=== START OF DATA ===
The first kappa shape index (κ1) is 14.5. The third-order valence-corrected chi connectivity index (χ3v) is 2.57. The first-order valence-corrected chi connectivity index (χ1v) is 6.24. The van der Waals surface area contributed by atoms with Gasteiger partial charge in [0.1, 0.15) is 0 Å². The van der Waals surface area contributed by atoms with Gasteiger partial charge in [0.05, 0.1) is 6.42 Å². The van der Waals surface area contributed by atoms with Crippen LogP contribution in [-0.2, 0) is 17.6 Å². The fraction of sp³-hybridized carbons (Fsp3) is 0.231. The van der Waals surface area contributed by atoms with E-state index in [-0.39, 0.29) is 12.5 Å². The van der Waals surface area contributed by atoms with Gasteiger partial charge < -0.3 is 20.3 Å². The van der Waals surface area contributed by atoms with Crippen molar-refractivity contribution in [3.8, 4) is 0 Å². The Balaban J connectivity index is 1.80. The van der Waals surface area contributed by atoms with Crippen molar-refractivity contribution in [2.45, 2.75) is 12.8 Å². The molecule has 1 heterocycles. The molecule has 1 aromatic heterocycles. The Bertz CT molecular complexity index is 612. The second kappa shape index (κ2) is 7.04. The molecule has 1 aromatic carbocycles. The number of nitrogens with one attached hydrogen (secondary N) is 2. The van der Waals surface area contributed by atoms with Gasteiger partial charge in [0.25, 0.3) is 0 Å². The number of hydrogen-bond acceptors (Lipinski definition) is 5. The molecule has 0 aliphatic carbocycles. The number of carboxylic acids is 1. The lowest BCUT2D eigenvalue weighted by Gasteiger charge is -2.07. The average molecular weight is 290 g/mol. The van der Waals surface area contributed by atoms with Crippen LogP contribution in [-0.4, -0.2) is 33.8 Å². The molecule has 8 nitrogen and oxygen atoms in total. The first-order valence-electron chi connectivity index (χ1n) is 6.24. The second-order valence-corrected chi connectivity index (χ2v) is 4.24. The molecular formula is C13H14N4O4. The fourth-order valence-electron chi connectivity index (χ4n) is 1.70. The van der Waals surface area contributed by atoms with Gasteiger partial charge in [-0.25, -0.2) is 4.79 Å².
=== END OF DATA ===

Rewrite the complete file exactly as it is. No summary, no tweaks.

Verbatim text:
The first kappa shape index (κ1) is 14.5. The third-order valence-corrected chi connectivity index (χ3v) is 2.57. The first-order valence-corrected chi connectivity index (χ1v) is 6.24. The van der Waals surface area contributed by atoms with Gasteiger partial charge in [0.1, 0.15) is 0 Å². The van der Waals surface area contributed by atoms with Gasteiger partial charge in [0.05, 0.1) is 6.42 Å². The van der Waals surface area contributed by atoms with Crippen LogP contribution in [-0.2, 0) is 17.6 Å². The fraction of sp³-hybridized carbons (Fsp3) is 0.231. The van der Waals surface area contributed by atoms with E-state index in [-0.39, 0.29) is 12.5 Å². The van der Waals surface area contributed by atoms with Gasteiger partial charge < -0.3 is 20.3 Å². The van der Waals surface area contributed by atoms with Crippen molar-refractivity contribution in [3.8, 4) is 0 Å². The Balaban J connectivity index is 1.80. The van der Waals surface area contributed by atoms with Crippen molar-refractivity contribution in [2.45, 2.75) is 12.8 Å². The molecule has 1 heterocycles. The molecule has 1 aromatic heterocycles. The Bertz CT molecular complexity index is 612. The second kappa shape index (κ2) is 7.04. The molecule has 1 aromatic carbocycles. The number of nitrogens with one attached hydrogen (secondary N) is 2. The van der Waals surface area contributed by atoms with Gasteiger partial charge in [0.25, 0.3) is 0 Å². The number of hydrogen-bond acceptors (Lipinski definition) is 5. The molecule has 0 aliphatic carbocycles. The number of carboxylic acids is 1. The lowest BCUT2D eigenvalue weighted by Gasteiger charge is -2.07. The average molecular weight is 290 g/mol. The van der Waals surface area contributed by atoms with Crippen LogP contribution in [-0.4, -0.2) is 33.8 Å². The molecule has 8 nitrogen and oxygen atoms in total. The first-order valence-electron chi connectivity index (χ1n) is 6.24. The second-order valence-corrected chi connectivity index (χ2v) is 4.24. The molecular formula is C13H14N4O4. The fourth-order valence-electron chi connectivity index (χ4n) is 1.70. The van der Waals surface area contributed by atoms with Gasteiger partial charge in [-0.25, -0.2) is 4.79 Å².